Oh, I have excuses. One of my freelancing jobs turned into a regular, staff position, which ate away at my freelancing time. My little girl went from toddler to kid. (I still don’t want to admit that.) The non-profit organization I head eats up a lot of my free time; the other non-profit took up time. We keep having people come and visit. Gaming nights. Friends. Family.
Oh, I have excuses.
What I don’t have is a business plan. What I need to have is a schedule — a weekly production schedule, milestones and timelines for the freelancing business. Something more that just “I’ll do things as jobs come in” and “I’ll look for jobs when I’m not doing things”. Because there always are those things that get in the way of doing.
Last year, when I started the site, I had a bit of a plan. A list of trade shows and conventions that I would go to; business cards on hand, ready to give out. Tucson Festival of Books, GAMA Trade Show, GenCon. Possibly DragonCon, possibly PAX Prime, possibly NeonCon (Las Vegas). So I went, handed out cards, picked up plenty of cards. I called and emailed in the following weeks and landed a few freelancing jobs. However, I wasn’t constantly on the prowl for new opportunities, simply content with the few freelancing jobs I had that were supplemented by the day job. Life took over. Other things took priority. I was complacent.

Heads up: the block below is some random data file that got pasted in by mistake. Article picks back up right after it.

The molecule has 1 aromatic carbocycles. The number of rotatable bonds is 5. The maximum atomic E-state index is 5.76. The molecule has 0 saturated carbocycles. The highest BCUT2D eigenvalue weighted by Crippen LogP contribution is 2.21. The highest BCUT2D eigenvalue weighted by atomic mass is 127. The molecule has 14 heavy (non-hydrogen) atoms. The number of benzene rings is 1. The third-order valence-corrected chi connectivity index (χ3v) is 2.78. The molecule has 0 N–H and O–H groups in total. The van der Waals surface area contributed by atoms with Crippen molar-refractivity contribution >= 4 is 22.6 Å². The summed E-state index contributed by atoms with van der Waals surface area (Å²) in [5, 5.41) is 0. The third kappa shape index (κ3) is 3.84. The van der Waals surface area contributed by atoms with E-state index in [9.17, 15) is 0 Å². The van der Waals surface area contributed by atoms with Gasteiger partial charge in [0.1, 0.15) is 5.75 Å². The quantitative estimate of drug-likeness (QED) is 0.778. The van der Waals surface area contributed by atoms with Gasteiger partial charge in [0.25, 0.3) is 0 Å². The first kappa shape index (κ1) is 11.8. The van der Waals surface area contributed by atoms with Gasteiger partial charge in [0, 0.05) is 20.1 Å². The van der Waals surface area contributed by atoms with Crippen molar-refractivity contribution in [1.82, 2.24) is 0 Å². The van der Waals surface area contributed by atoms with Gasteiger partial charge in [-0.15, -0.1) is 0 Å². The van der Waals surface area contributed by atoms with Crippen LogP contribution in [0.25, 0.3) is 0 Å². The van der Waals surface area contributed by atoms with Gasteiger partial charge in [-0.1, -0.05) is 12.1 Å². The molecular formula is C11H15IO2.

Back in college, one of my design instructors had us bring a short paragraph about what our perfect day would be like, years in the future. My little story was nice, I thought. As other students read theirs aloud, mine was similar: friends, family, contentment. The professor read his story of his perfect day: “I get up, go to my studio, and work.”
I seem to have forgotten that along the way.
The goal is simple: have too much design work that I have to quit my job. To do that, there is a business plan for Denagh Design. This coming year will be great.